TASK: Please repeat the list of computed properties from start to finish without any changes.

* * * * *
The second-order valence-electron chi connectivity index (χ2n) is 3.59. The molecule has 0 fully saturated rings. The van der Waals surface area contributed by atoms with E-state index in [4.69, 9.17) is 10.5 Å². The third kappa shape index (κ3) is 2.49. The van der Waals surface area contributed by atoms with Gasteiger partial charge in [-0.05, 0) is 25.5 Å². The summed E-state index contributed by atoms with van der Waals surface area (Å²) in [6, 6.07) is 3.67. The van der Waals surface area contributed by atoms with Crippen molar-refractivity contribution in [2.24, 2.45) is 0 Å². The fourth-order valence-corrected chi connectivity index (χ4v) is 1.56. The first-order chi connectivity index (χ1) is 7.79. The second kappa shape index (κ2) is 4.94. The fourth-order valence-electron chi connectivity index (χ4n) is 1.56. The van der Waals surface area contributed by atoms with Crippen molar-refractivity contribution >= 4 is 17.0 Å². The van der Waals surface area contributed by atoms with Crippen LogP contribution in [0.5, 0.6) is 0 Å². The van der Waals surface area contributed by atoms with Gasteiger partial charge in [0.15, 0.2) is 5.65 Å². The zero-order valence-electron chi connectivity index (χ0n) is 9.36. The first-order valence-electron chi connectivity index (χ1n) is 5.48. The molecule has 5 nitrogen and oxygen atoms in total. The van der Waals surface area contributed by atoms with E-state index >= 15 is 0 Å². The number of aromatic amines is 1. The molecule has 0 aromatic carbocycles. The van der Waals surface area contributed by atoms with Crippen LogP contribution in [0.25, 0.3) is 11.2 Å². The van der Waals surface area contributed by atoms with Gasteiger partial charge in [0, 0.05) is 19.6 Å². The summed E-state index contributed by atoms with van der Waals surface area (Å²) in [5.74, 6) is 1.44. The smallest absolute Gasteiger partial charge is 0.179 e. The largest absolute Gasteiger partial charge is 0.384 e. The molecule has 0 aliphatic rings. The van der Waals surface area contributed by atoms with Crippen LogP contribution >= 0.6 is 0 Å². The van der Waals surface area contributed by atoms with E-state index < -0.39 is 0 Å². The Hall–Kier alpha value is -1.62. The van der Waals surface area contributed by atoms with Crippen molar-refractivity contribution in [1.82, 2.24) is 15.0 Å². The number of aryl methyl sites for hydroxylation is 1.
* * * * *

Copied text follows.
The second-order valence-electron chi connectivity index (χ2n) is 3.59. The molecule has 0 fully saturated rings. The van der Waals surface area contributed by atoms with E-state index in [4.69, 9.17) is 10.5 Å². The third kappa shape index (κ3) is 2.49. The van der Waals surface area contributed by atoms with Gasteiger partial charge in [-0.05, 0) is 25.5 Å². The summed E-state index contributed by atoms with van der Waals surface area (Å²) in [6, 6.07) is 3.67. The van der Waals surface area contributed by atoms with Crippen molar-refractivity contribution in [2.24, 2.45) is 0 Å². The fourth-order valence-corrected chi connectivity index (χ4v) is 1.56. The first-order chi connectivity index (χ1) is 7.79. The second kappa shape index (κ2) is 4.94. The fourth-order valence-electron chi connectivity index (χ4n) is 1.56. The van der Waals surface area contributed by atoms with Crippen molar-refractivity contribution >= 4 is 17.0 Å². The van der Waals surface area contributed by atoms with Crippen LogP contribution in [0.5, 0.6) is 0 Å². The van der Waals surface area contributed by atoms with Gasteiger partial charge in [0.15, 0.2) is 5.65 Å². The zero-order valence-electron chi connectivity index (χ0n) is 9.36. The first-order valence-electron chi connectivity index (χ1n) is 5.48. The molecule has 5 nitrogen and oxygen atoms in total. The van der Waals surface area contributed by atoms with E-state index >= 15 is 0 Å². The number of aromatic amines is 1. The molecule has 0 aromatic carbocycles. The van der Waals surface area contributed by atoms with Crippen LogP contribution in [0.25, 0.3) is 11.2 Å². The van der Waals surface area contributed by atoms with Gasteiger partial charge in [0, 0.05) is 19.6 Å². The summed E-state index contributed by atoms with van der Waals surface area (Å²) in [5.74, 6) is 1.44. The smallest absolute Gasteiger partial charge is 0.179 e. The largest absolute Gasteiger partial charge is 0.384 e. The molecule has 0 aliphatic rings. The van der Waals surface area contributed by atoms with Crippen LogP contribution >= 0.6 is 0 Å². The van der Waals surface area contributed by atoms with E-state index < -0.39 is 0 Å². The Hall–Kier alpha value is -1.62. The van der Waals surface area contributed by atoms with Crippen molar-refractivity contribution in [1.82, 2.24) is 15.0 Å². The number of aryl methyl sites for hydroxylation is 1.